Executives from oil companies, utilities and some of the world’s biggest companies are meeting with senators and staff this week to push a carbon-fee-and-dividend proposal.
The Climate Leadership Council has organized virtual meetings with members of both parties and executives from ConocoPhillips, Exelon Corp., Exxon Mobil Corp., Ford Motor Co., General Motors Co., Hannon Armstrong, IBM and several other companies.
The advocacy push comes as Congress prepares to consider President Biden’s infrastructure plan, widely seen as a possible conduit for climate policy.
“The United States is locked in a global race to own the future of clean energy, and that’s a race we can win if we employ sound economic policies that incentivize
investment in new and existing clean energy technologies,” Exelon CEO Chris Crane said in a statement.
CLC proposes a $40-per-ton carbon fee and a border carbon adjustment, with revenues returned to the public in a dividend check, in exchange for the elimination and simplification of some greenhouse gas regulations.
It’s a plan that has drawn some scrutiny from environmental groups, which are skeptical of the regulatory trade-off and of any climate advocacy from the major oil companies that helped bring climate denialism into American politics.
But CLC argues that a tax-and-dividend policy is more efficient than regulations and that businesses would be more likely to work in concert to reduce emissions in a pricing regime (E&E Daily, Dec. 18, 2020).
“Business leaders are committed to addressing our climate challenge, and the consensus among them is that a carbon price is a central part of the solution,” CLC
CEO Greg Bertelsen said in a statement.
“No other climate policy will go further in lowering emissions, stimulating innovation across the economy, boosting American competitiveness and supporting families than carbon dividends.”
The American Petroleum Institute and other prominent industry groups have come out for carbon pricing in recent months, but it has generally fallen out of focus in some corners of the Democratic Party.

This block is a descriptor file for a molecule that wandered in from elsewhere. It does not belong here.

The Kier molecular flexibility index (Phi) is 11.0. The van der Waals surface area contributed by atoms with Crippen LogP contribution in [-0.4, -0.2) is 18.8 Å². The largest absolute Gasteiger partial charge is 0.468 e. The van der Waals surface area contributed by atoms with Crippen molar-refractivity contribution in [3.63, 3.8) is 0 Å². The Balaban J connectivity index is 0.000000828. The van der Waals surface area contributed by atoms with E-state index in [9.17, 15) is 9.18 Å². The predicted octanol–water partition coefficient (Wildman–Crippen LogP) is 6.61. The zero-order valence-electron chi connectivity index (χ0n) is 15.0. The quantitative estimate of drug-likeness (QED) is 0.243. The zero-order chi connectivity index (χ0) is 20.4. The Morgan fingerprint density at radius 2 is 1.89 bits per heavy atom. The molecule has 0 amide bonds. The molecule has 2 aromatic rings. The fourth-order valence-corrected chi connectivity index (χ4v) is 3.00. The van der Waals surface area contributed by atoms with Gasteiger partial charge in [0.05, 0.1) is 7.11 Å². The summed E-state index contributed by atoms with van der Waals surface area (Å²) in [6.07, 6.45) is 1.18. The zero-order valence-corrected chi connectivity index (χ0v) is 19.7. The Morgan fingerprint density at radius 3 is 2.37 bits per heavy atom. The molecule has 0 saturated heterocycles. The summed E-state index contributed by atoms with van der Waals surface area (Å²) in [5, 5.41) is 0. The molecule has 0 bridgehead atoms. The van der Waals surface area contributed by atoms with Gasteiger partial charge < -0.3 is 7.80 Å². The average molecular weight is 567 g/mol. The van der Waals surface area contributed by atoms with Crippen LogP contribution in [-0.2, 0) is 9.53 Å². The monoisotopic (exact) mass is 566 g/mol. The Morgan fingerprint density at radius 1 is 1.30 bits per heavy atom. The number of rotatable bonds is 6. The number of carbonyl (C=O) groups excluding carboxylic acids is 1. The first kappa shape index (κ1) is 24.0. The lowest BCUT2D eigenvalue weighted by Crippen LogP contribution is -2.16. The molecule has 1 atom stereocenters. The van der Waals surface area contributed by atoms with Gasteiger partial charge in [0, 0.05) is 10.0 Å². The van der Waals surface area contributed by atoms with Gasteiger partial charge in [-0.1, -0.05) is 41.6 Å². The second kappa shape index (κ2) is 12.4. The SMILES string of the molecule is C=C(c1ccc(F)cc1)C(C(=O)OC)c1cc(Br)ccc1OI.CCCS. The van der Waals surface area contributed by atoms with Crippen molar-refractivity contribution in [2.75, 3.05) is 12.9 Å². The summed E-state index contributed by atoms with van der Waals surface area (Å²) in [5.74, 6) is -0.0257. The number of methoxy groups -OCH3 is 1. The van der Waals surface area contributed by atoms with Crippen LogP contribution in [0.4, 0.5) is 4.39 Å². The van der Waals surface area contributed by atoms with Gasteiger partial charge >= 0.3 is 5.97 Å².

It was not a part of the infrastructure plan Biden proposed last month, but climate envoy John Kerry subsequently suggested last week that the president is open to the idea (E&E Daily, April 9).
And while the policy has long been seen as potentially GOP-friendly, most Republicans do not support it, with the exception of a few moderates. Sen. Mitt Romney (R-Utah), for instance, has said he is open to the dividend model.
“The acid test of how serious API and the oil majors are about carbon pricing is whether Republicans sign on to a robust carbon pricing bill,” Sen. Sheldon Whitehouse (D-R.I.), a prominent carbon tax supporter, said in a recent interview. “And so far, that acid test has not been met.”
Meanwhile, carbon pricing proposals have continued to proliferate on Capitol Hill, including from prominent members like Senate Majority Whip Dick Durbin (D-Ill.).
Rep. Marie Newman (D-Ill.) this week introduced H.R. 2451, a House companion to Durbin’s “America’s Clean Future Fund Act,” which would price carbon at $25 per ton, increasing $10 over inflation annually, with much of the revenue sent back out in dividend checks.
Big companies across the board have ramped up their climate advocacy in preparation for action from the Biden administration, and now many are calling for ambitious national targets ahead of the president’s Earth Day summit on April 22.
In an open letter to Biden yesterday, dozens of companies called on the administration to set a new Paris Agreement target of halving emissions by 2030 compared with 2005 levels.
The companies — including Walmart, Nike, Google, Facebook and Exelon — said the United States “must adopt an emissions reduction target that will place the country on a credible pathway to reach net-zero emissions by 2050.”
“A bold 2030 target is needed to catalyze a zero-emissions future, spur a robust economic recovery, create millions of well-paying jobs, and allow the U.S. to ‘build back better’ from the pandemic,” they wrote.